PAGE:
Figure caption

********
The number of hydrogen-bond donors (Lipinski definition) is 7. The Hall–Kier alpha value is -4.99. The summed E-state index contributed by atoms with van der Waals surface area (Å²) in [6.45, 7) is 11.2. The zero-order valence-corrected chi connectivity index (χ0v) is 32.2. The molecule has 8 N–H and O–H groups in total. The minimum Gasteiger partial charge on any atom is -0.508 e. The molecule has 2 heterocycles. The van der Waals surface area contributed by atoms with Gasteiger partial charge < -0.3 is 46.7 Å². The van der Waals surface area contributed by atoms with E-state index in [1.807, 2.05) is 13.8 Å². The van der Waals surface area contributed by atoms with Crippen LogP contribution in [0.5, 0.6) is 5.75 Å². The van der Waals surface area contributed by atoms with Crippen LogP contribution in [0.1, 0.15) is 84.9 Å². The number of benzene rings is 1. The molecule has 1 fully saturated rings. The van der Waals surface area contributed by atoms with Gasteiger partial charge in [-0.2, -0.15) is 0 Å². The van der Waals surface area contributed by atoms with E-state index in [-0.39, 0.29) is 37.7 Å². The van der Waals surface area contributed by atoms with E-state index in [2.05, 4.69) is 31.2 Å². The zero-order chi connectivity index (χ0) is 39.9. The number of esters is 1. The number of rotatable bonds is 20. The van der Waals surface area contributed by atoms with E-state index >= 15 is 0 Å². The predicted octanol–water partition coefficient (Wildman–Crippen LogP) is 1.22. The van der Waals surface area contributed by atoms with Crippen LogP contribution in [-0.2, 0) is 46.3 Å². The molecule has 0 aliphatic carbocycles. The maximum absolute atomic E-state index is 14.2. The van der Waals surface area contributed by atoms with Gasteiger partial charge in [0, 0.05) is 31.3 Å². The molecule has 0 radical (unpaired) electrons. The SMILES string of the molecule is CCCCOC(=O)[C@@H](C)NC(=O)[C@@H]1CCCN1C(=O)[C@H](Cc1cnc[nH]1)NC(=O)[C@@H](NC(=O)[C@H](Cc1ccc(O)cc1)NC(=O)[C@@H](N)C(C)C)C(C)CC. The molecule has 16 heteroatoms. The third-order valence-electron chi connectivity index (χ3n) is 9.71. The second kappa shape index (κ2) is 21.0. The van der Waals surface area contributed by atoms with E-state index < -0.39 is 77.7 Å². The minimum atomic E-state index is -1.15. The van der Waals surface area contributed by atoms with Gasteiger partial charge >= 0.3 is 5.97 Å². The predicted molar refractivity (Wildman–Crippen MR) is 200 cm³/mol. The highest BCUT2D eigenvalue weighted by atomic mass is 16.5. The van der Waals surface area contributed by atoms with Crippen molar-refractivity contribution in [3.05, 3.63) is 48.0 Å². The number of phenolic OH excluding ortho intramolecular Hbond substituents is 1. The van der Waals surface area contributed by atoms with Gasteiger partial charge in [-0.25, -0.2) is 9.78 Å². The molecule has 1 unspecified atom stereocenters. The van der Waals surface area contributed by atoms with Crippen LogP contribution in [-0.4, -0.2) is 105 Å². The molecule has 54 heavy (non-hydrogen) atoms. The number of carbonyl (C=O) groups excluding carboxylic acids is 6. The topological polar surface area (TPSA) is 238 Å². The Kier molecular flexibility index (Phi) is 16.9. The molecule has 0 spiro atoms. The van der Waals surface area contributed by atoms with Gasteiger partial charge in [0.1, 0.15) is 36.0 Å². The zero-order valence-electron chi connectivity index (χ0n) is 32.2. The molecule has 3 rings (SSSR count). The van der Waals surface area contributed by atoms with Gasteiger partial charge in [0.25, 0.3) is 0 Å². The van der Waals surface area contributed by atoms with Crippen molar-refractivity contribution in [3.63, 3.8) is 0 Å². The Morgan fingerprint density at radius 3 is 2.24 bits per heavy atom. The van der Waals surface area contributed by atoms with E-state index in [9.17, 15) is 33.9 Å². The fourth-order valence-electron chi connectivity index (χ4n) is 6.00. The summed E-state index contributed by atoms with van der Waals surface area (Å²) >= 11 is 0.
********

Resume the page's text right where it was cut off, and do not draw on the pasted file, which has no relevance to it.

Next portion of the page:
Figure TS.15 | Contribution to (a) effective radiative forcing (ERF) and (b) global surface temperature change from component emissions for1750–2019based on Coupled Model Intercomparison Project Phase 6 (CMIP6) models and (c) net aerosol ERF for 1750–2014 from different lines of evidence. The intent of this figure is to show advances since AR5 in the understanding of (a) emissions-based ERF, (b) global surface temperature response forshort-livedclimate forcers as estimated in Chapter 6, and (c) aerosol ERF from different lines of evidence as assessed in Chapter 7. In panel (a), ERFs for well-mixed greenhouse gases (WMGHGs) are from the analytical formulae. ERFs for other components are multi-model means based on Earth system model simulations that quantify the effect of individual components. The derived emissions-based ERFs are rescaled to match the concentration-based ERFs in Figure 7.6. Error bars are 5–95% and for the ERF account for uncertainty in radiative efficiencies and multi-model error in the means. In panel (b), the global mean temperature response is calculated from the ERF time series using an impulse response function. In panel (c), the AR6 assessment is based on energy balance constraints, observational evidence from satellite retrievals, and climate model-based evidence. For each line of evidence, the assessed best-estimate contributions from ERF due to aerosol–radiation interactions (ERFari) and aerosol–cloud interactions (ERFaci) are shown with darker and paler shading, respectively. Estimates from individual CMIP Phase 5 (CMIP5) and CMIP6 models are depicted by blue and red crosses, respectively. The observational assessment for ERFari is taken from the instantaneous forcing due to aerosol–radiation interactions (IRFari). Uncertainty ranges are given in black bars for the total aerosol ERF and depictvery likely ranges. {6.4.2, Figure 6.12, 7.3.3, Cross-Chapter Box 7.1, Table 7.8, Figure 7.5}